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Watching television dulls babies’ brains.
In 2009, France’s broadcasting authority banned the airing of all television, including advertising, aimed at babies and toddlers. They warned: “Television viewing hurts the development of children under 3 years old and poses a certain number of risks, encouraging passivity, slow language acquisition, over-excitedness, troubles with sleep and concentration, as well as dependence on screens.”
The American Academy of Pediatrics has also been advising against allowing babies and toddlers to watch television, and they’re asking parents to limit overall screen time for older children to 1 to 2 hours a day. But since their advice isn’t formally enforced, the majority of parents living in the USA continue to use their television set as a babysitter.
Today, roughly 4% of children in France are diagnosed with ADHD, compared to 12% in the USA. And the number continues to rise in the US after having jumped by 43% since 2003, which is roughly the time when tablets were introduced to the market.
If you’ve missed our post about why television mesmerizes and over-stimulates brains that are in the beginning stages of being wired for learning, you can read it here.
To read more about the prevalence of ADHD in the US go here:
Spending time with illustrated storybooks activates the brain.
Using Positron Imaging Technology scans, researchers have found that a young child’s brain lights up like a Christmas tree when a loving adult reads to them while pointing to pictures and interacting with the child.
When you show your toddler a picture and describe what the character is doing, his brain naturally responds by trying to form a mental picture of what you are saying in his mind’s eye. He is learning to imagine the character as being alive, moving and acting.
As parents, we add emotion when we read to our little ones. We are attuned to their responses and we adapt accordingly. That’s why we instinctively spend a little less time on a page and change our presentation when we sense that we are losing our audience. We know that little minds need help when it comes to paying attention and regulating emotions.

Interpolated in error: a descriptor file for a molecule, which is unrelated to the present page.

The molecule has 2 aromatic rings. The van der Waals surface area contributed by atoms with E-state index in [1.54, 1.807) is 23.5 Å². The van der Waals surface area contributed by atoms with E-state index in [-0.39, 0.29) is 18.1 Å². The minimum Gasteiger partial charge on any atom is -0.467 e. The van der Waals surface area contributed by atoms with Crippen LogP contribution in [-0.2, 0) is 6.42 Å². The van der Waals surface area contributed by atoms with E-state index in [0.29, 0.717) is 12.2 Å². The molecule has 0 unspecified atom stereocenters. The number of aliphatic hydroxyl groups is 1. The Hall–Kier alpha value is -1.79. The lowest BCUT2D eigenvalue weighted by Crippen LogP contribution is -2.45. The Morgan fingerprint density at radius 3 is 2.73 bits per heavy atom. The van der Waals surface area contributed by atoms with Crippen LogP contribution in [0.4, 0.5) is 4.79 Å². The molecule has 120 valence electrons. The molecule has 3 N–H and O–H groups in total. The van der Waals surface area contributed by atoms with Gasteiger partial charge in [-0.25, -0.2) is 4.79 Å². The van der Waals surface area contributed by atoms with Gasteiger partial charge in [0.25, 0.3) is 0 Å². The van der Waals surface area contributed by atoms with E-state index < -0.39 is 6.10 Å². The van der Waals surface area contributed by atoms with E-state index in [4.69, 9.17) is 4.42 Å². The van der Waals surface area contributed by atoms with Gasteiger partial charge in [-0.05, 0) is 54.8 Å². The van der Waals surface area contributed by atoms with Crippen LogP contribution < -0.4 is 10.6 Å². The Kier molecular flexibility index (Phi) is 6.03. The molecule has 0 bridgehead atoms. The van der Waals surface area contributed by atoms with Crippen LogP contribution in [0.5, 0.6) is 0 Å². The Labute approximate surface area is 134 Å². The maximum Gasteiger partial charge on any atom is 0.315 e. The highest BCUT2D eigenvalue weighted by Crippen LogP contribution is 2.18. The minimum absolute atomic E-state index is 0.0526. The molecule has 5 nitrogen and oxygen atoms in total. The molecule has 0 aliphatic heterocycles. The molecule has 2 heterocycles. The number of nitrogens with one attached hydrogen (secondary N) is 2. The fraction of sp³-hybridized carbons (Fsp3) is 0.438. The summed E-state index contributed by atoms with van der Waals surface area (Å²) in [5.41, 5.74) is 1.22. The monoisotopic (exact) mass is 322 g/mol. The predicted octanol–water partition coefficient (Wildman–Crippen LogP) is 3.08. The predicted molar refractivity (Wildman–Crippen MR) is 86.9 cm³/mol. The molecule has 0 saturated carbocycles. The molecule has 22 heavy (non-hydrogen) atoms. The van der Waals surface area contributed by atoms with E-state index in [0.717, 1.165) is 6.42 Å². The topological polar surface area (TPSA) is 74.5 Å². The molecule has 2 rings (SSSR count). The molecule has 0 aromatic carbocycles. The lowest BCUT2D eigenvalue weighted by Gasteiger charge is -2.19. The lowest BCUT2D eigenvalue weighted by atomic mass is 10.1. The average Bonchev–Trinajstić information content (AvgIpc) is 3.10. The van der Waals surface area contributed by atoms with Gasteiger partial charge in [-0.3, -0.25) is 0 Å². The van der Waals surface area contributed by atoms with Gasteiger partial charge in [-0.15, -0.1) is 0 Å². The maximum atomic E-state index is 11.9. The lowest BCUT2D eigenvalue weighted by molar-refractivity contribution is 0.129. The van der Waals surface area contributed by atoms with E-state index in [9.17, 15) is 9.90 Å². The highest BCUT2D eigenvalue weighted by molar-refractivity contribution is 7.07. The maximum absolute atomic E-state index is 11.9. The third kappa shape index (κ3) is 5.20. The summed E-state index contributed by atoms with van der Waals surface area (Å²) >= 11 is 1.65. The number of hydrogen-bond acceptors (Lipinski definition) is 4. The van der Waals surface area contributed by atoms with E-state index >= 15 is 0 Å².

Most of the brain regions that are activated when we read to our children remain dormant when they watch television, so by sharing a book with your child you are giving him or her a unique opportunity to practise certain skills that would otherwise be neglected. They learn to listen with understanding and practise tapping into their imagination. Slowly but surely, reasoning and planning regions in their brains are activated. They begin to recognize and predict a storyline and even put themselves in the characters’ shoes. Magic is in the making.
Let’s not forget that a child’s brain is being wired at an astounding rate during the first years. Experiences shape the brain and the more often a child uses certain pathways, the more hardwired those neural pathways will become. So, instead of introducing our beloved Disney characters to our babies and toddlers via screens, we here at Practica believe it makes perfect sense to exclusively use Disney Books, at least for the time being, until our children are developmentally ready to enjoy the world of screens with real understanding and insight. But even then; let’s continue reading to them, because there is no better place than on a parent’s lap for a child to become a true citizen of Wonderland.
Visit www.disneybooks.co.za for more information.
*Disney Boeke is ook in Afrikaans beskikbaar.
Written by Lizette van Huyssteen